Are you looking for potential investors? Well first, you’ve got to make sure that you know what you’re doing. Make sure you’re doing the right thing, you have the right process, and you’re using the right vocabulary. Your goal is to turn skepticism into confidence. How do you do that? Listen in!
Today’s guest is Greg Centineo and he has been consulting with several startups. One single project alone was $122 million! He did that by bringing in the right people.
Here are the highlights of my conversation with Greg:
How to bring on investors without giving up control:
- Depends on what you want to give up. There’s an exchange.
- Weigh out how much money you need to bring in.
Investors Invest for Story
Investors invest based on the story behind the company. Who is the company? Why this company? What is the company doing? Ideas drive investors. If they like the idea and it matters in life and others like the idea then they will respond to that.
Investors Invest for Leadership
During interaction with potential investors, the CEO usually blows it during the process because they’re looking for leadership. You’re displaying leadership or non leadership just by spending time with the investors. They’re watching you! So it’s important the person is educated in what they’re doing and understands the pitfalls of raising money and avoids them.
Most Common Mistakes Businesses Make in Persuading Investors:
- You need to lose half of your vocabulary. You say all these nice things and you think you have to eliminate or mitigate the idea of risk. This is so wrong right off the bat.
- In fact, the investors want to see the risk. It’s not going to scare them away. They know that without risk, there’s no reward.
- But most startups or CEO’s try to avoid risk and tell the investors nothing but awesome and great. Investors would think you’re lying and that you’re out of your mind.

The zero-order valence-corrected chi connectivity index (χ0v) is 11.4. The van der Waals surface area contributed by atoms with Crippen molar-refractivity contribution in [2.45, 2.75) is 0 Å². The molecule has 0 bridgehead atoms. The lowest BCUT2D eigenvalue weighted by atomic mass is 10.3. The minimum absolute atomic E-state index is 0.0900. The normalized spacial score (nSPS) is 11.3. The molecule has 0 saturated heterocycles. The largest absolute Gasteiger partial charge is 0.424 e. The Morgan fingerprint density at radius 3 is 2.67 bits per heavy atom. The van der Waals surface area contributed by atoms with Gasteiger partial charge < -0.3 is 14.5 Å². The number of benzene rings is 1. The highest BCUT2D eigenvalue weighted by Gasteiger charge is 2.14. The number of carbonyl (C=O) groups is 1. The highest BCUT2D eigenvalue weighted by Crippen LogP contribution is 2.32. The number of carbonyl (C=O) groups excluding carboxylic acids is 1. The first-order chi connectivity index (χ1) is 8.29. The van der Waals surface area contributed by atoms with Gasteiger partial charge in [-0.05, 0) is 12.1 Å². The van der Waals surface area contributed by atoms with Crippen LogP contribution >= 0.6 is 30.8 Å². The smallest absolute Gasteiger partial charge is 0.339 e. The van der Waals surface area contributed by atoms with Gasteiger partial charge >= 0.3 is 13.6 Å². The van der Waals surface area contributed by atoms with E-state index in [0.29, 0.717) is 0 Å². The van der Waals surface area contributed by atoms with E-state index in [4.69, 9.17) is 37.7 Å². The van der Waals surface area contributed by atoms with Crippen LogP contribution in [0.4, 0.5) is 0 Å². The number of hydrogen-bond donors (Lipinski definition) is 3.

- You’re not a great leader because you’re unaware of the potential downfalls.
How do you show healthy risk?
Just be honest. Tell your current situation. Then show your strategy in how you can get that company out of it and how your money is going to help you do that. And who else do you have potentially coming in as an investor.
- Failure to keep them informed
- Make investors your top priority of communication. Never keep them in the dark or they can get upset because they don’t know what’s going on and you end up damaging your own investor base.
- Be on top of the updates regardless of the number of your investors. Have a process in place to keep them up to date on a regular basis.
- Their most common excuse for this is they’re too busy and this is another big mistake. Don’t take someone else’s money if you’re not going to talk to them.
- Make sure you maintain contact with them otherwise their minds will wander and they will think the worst because they haven’t heard from you.
- Keep your investors up to speed on a quarterly basis. And because they’re informed, they’ll continue to invest in the project.
- Every investor should be skeptic.
What you want is a skeptic investor. But a skeptic without information is ignorant. Ask you investors to take a look at the information and dialogue through it.
- Mitigate their skepticism.
You’re not asking them to invest at that point. You’re simply educating them to eliminate ignorance. You make them knowledgeable. Then they can make an educated decision on what to do about it.
- You also do this for your existing base.
Never cease to educate them on the progress of your project or that person becomes ignorant again. So they go from being confident to being skeptic again. Take care of your investors and you’ll never get overwhelmed.
Chaos creates stability.
- This chaotic concept is the antithesis of micromanaging something. If you’re micromanaging and you’re in control, what you’re doing is going to be very small.
- Be able to create chaos. It’s bigger than you. You can’t control it and when that happens, things happen beyond your reach. And you reach stability.
- Stop micromanaging or eventually you will grow tired. Hire the right people. That’s the big key – right people, right investors. Choose the right people.
Greg’s Major Takeaway:
Whatever you’re doing, know it well. Know everything it is about what you’re doing. Be a consistent student of your product and your project. Everyone is an investor in the world we live in. Everybody is looking to make more money. The world is your audience. So everyone will listen to what you have to say.
Connect with Greg on his website www.GregCentineo.com and learn more about the great stuff he’s doing.
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